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N.H. Announces It Will Sue Massachusetts Over Cross-Border Income Tax Collections

Picture of Massachusetts Welcome Sign
Jimmy Emerson, DMV/Flick Creative Commons

The state of New Hampshire announced Friday it will file a federal lawsuit against Massachusetts over its cross-border income tax collection policies during the pandemic.

The lawsuit centers on a Massachusetts emergency provision that caps how much income out-of-state residents who work for Massachusetts-based companies can deduct on their income taxes while working remotely. 

Despite receiving complaints from New Hampshire elected officials, Massachusetts issued a public notification earlier Friday that it would extend the controversial policy through at least the end of the calendar year.

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The policy negatively affects tens of thousands of New Hampshire residents who previously commuted across the state’s southern border for work, but are now working from home due to the coronavirus pandemic.

“The Commonwealth has launched a direct attack on the New Hampshire Advantage, attempting to pick the pockets of our citizens,” said Gov. Chris Sununu in a statement. “We are going to fight this unconstitutional attempt to tax our citizens every step of the way, and we are going to win."

New Hampshire’s Attorney General is scheduled to file the lawsuit next week, with the expectation the case will ultimately be settled by the U.S. Supreme Court.

Earlier this year, Congressman Chris Pappas filed federal legislation seeking to ban cross-border income tax collections. 

“At a time when many New Hampshire residents are teleworking from home in order to keep their families and their communities safe, it is completely unfair for Massachusetts to levy an income tax on these workers,” said Pappas. “As I’ve said before, we aren’t going down without a fight on this. The long arm of the Massachusetts tax collector should not be reaching into New Hampshire residents’ wallets.”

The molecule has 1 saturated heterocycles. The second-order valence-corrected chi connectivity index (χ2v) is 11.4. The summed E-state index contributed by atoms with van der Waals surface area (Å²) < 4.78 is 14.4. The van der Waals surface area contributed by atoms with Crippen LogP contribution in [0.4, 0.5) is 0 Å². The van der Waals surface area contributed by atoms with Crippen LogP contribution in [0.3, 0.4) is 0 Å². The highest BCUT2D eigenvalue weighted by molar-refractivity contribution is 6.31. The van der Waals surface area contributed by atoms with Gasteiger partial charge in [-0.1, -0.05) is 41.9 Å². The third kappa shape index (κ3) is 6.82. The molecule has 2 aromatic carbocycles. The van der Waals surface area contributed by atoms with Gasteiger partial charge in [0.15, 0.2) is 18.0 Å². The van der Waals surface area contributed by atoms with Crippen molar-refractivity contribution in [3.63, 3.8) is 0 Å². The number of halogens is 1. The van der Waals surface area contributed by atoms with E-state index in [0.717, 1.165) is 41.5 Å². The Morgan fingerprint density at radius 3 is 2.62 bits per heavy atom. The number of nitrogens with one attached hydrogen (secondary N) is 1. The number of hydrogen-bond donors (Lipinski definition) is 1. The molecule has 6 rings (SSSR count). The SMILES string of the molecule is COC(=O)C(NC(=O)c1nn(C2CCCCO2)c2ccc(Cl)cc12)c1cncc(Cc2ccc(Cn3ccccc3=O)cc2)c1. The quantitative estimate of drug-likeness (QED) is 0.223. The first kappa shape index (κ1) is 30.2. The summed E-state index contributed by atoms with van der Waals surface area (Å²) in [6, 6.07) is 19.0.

Massachusetts previously allowed out-of-state residents who worked for Massachusetts-based entities to deduct whatever portion of their income was derived while working from home. In practice, this meant a worker who commuted four days a week but worked from home one day a week could reduce their taxable income by 20 percent. 

This spring, the state revised the policy to cap deductions at the proportion of time spent working remotely before the pandemic, meaning if an employee is now working from home five days a week instead of just a single day per week, they can still only deduct 20 percent of their income.   

Other states including New York, New Jersey and Pennsylvania have enacted similar cross-border income tax rules. 

Massachusetts has declined to release information about how much tax revenue the rule change is likely to generate. The Department of Revenue’s extension of the policy runs through Dec. 31, 2020, but could be extended.

Todd started as a news correspondent with NHPR in 2009. He spent nearly a decade in the non-profit world, working with international development agencies and anti-poverty groups. He holds a master’s degree in public administration from Columbia University. He can be reached at
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